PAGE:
An a priori power analysis using G*power (Version 3.1., Heinreich Heine Universität Düsseldorf, Germany) [34] on the basis of previously published group differences in disorder-related habit strength between acute AN and HC [25] gauged a sample size of n = 17 per group, assuming an effect size that is comparable to the group differences observed in Davis et al. [25] (Cronbach’s alpha = 1.2) and an alpha-error probability of 5% (and a power of 95%).
Study data were collected and managed using secure, web-based electronic data capture tools REDcap (Version 12.0.28, Research Electronic Data Capture, Vanderbilt University, Nashville, TN, USA [35]). This study was approved by the local institutional review board (Institutional Review Board of TU Dresden, Germany, EK536122015), and all participants (if underage, their guardians) gave written informed consent.

2.2. Clinical Measures

To complement the information obtained with the clinical interviews, we assessed ED-specific psychopathology using the Eating Disorders Inventory (EDI-2 [36]), depressive symptoms using the Beck Depression Inventory (BDI-II [37]), trait anxiety symptoms using the State and Trait Anxiety Inventory (STAI/STAI-K (for children) [38]), and obsessive-compulsive traits using a validated German self-report questionnaire to assess obsessive-compulsive traits “Zwangsinventar für Kinder und Jugendliche” (ZWIK [39,40]); for details, see Supplementary Materials File S2.1. The BMI and BMI-standard deviation score (BMI-SDS [41,42]) were measured at baseline one day before starting the EMA assessment. In a subset of the current study sample (n = 46 AN and n = 56 HC), venous blood for leptin analysis was collected after an overnight fast (see Supplementary Materials File S2.2).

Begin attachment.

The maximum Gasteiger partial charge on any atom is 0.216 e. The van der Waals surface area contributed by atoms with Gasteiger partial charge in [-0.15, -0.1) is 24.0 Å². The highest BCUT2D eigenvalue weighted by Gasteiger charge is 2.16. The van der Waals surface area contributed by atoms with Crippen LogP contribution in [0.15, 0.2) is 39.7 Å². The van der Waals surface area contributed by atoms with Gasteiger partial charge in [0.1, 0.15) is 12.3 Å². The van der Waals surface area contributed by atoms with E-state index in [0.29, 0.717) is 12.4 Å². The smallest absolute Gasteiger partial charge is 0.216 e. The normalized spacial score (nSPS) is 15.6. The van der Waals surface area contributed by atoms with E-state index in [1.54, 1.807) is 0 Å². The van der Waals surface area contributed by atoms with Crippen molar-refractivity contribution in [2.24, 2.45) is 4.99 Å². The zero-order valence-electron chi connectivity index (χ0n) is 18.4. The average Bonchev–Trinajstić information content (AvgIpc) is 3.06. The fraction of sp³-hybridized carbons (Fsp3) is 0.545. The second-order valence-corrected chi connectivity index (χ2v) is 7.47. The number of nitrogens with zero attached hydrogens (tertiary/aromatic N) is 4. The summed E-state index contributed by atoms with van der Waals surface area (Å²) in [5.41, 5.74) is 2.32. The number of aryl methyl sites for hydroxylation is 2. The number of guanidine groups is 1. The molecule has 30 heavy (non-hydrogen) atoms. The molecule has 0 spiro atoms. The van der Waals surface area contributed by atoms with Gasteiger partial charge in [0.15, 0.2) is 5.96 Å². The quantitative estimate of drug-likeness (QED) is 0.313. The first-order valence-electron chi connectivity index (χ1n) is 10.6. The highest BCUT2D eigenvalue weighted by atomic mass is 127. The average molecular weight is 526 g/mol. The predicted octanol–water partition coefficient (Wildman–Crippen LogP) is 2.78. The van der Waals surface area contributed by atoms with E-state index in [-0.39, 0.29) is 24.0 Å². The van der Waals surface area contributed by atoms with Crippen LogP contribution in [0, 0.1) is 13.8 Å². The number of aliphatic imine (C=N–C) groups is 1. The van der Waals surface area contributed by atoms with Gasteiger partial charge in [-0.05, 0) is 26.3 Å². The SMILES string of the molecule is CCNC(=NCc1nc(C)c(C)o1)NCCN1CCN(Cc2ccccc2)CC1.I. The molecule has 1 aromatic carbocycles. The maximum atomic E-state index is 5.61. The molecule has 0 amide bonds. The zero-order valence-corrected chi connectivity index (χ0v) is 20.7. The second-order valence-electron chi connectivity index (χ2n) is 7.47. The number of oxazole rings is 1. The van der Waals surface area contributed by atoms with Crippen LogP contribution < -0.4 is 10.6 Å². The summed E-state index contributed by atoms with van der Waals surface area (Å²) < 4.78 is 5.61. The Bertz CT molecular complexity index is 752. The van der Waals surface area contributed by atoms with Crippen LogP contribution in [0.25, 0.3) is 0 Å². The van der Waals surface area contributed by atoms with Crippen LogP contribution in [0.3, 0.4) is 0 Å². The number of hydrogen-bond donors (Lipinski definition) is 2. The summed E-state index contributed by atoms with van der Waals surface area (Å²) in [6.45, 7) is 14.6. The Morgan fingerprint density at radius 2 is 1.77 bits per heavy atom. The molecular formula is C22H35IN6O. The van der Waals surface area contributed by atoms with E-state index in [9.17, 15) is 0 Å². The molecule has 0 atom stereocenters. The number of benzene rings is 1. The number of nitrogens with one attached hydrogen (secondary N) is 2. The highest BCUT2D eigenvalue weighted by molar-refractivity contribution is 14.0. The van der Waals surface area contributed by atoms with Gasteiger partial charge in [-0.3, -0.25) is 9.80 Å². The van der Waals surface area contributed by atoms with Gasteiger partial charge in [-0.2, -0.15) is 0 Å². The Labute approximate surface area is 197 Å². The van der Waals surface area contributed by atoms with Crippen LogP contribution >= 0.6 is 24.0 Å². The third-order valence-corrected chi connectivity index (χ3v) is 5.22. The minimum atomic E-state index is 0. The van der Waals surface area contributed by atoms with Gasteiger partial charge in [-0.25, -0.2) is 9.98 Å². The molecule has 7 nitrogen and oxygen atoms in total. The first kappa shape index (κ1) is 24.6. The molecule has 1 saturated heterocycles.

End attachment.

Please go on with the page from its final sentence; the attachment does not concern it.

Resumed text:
2.3. EMA Measures and Materials